Sustained export expansion requires a more comprehensive and systematic macro strategy on the part of the government, which includes a substantial increase in public infrastructure spending. Such a strategy would also end up improving conditions for producers for the domestic market as well, and therefore aggregate employment conditions.
Sadly, the Exim Policy does not appear to have recognised this at all. Instead, it sticks within the now familiar and largely discredited "liberalisation" paradigm, in which it is assumed that deregulation and tax sops will be sufficient to make private producers not only increase production but also improve productivity. In fact, the only evidence of some strategic orientation is the launch of the new "Focus Africa" programme, which is certainly welcome.
Consistent with the basic market-determined framework, the main focus of the new Exim Policy exercise is on a range of measures that will further liberalise export trade, especially with respect to agricultural exports, and on providing some fiscal incentives including duty neutralisation and other tax sops to exporters. It also relies on more Special Economic Zones (SEZs), provided with even more incentives, to take up the task of export promotion, even though the experience with Export Processing Zones so far has been rather dismal.
For agriculture, the Policy contains a number of measures. Quantitative restrictions (QRs) have been lifted on exports of all commodities except onion and jute. There is provision for a transport subsidy for exports of fresh and processed fruits, vegetables, floriculture, poultry, dairy products and products of wheat and rice. Registration requirements, which were earlier necessary for farm exports, have been removed. The minimum export price condition has been lifted. While these will obviously reduce bureaucratic delays and assist more exports, there are questions about how small cultivators facing large and often monopsonistic distributors would be able to manage in the new scenario in which they are to face these forces without any element of mediation.
The Commerce Ministry obviously wants to assist the Food Ministry in getting rid of the embarrassingly large public stocks of foodgrains through more exports. It is quite happy to assist in a process which will deprive millions of poor hungry people within India of access to such grain, in order to push this grain out as (implicitly) subsidised exports. Of course, this attempt may come up against WTO regulations, so the Exim Policy proposes an internal transport subsidy on movement of foodgrain from Food Corporation of India (FCI) godowns to the nearest port, which it believes will bypass the WTO restrictions.
In addition to all this, 20 agri-export zones (AEZs) have been sanctioned, covering mainly horticultural products. Maran is clearly a keen promoter of such zones: past Exim Policies have witnessed the declaration of various SEZs. The 13 existing SEZs are to be allowed to open overseas banking units, which are effectively offshore banks free from domestic restrictions such as those on cash-reserve ratio and statutory liquidity ratio. In addition, they have been promised tax concessions.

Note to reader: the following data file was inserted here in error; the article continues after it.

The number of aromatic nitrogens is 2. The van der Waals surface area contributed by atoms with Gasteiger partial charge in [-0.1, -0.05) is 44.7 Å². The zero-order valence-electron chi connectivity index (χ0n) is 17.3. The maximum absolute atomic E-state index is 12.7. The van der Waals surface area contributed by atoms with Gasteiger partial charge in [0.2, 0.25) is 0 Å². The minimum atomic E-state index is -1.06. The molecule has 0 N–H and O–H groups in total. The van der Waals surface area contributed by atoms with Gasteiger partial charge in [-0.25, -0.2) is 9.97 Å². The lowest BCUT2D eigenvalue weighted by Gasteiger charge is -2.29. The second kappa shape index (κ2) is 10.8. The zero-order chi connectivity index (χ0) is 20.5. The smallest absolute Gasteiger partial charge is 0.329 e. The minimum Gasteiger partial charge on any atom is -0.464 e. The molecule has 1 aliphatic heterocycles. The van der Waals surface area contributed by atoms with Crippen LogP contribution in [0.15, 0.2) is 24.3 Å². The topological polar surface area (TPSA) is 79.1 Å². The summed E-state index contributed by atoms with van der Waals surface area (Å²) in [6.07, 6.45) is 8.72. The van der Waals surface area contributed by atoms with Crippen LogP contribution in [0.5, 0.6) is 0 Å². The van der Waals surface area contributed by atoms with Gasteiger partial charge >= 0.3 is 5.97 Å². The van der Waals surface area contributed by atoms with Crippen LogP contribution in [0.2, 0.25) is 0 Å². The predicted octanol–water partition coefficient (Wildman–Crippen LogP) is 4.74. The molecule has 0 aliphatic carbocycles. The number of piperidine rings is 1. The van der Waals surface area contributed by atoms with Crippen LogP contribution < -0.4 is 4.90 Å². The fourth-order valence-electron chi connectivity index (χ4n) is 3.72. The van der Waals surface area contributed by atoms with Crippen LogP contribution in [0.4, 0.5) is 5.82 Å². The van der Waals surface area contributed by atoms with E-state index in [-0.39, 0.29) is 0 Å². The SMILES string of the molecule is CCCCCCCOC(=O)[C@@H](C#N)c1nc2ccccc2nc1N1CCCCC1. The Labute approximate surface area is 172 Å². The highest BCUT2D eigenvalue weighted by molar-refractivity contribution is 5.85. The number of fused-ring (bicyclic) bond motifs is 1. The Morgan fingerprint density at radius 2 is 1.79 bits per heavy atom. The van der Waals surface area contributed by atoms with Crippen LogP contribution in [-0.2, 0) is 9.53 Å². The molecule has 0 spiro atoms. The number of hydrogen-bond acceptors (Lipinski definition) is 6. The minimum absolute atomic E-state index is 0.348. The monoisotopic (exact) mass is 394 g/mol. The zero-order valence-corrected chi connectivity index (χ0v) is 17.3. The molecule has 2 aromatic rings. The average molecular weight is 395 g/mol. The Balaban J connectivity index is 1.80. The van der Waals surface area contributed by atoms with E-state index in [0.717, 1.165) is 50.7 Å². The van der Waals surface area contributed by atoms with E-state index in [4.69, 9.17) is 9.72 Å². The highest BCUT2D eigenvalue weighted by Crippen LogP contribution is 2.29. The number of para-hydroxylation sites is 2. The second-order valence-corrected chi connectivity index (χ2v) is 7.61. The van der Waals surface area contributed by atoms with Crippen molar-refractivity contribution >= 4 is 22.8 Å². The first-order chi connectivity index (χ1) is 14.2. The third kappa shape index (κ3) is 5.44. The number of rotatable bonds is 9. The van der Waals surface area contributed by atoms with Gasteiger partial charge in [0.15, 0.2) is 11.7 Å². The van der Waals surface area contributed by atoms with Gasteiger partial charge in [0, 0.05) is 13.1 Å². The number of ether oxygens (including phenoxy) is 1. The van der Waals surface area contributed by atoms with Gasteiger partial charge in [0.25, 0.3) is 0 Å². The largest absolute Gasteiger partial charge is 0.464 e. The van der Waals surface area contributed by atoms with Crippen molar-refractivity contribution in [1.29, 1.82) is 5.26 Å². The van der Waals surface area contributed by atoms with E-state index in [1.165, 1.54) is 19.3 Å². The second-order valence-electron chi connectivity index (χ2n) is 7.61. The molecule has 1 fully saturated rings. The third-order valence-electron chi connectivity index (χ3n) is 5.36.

Now "cluster towns" such as Tirupur, Ludhiana and Panipat are also to be provided with similar status, in the form of various fiscal incentives. Thus far, of course, such incentives have not made much difference to the actual export performance of these areas or sectors, although they imply quite a lot of tax revenue forgone in the interests of providing export incentives.
The other main plank of the new Exim Policy is the provision of a range of fiscal concessions and tax sops to exporters under various schemes. Maran has probably extracted more fiscal sops for exporters than any previous Commerce Minister, even though export performance has not displayed any greater dynamism as a result. Already over the fiscal year just concluded, the revenue loss from the various export promotion schemes is estimated to have been as high as Rs.23,000 crores or more. In 2002-03, rough calculations suggest that revenue outgo could amount to more than Rs.27,000 crores, or 60 per cent of budgeted customs duty collection!
It is interesting that this has been allowed by the same Finance Ministry that has prevented increased allocation for public employment schemes that would have increased rural employment, provided rural infrastructure and helped dispose of excess food stocks. Since revenue forgone is in budgetary terms analogous to increased expenditure, this also means that nearly Rs.30,000 crores which could have been spent on improving infrastructure conditions even for exporters, has instead been diverted to lining the pockets of some exporters. Experience with such sops suggests that this would not necessarily lead to increased exports either.
Of course, one could plausibly question the basic approach of this Exim Policy, which privileges export growth as the main objective of trade strategy and as the engine of Indian development. But the point is that even within this framework the approach adopted by the Commerce Minister is unlikely to deliver in terms of improved export performance, even while it wastes thousands of crores of rupees from the exchequer that could be used for more productive purposes.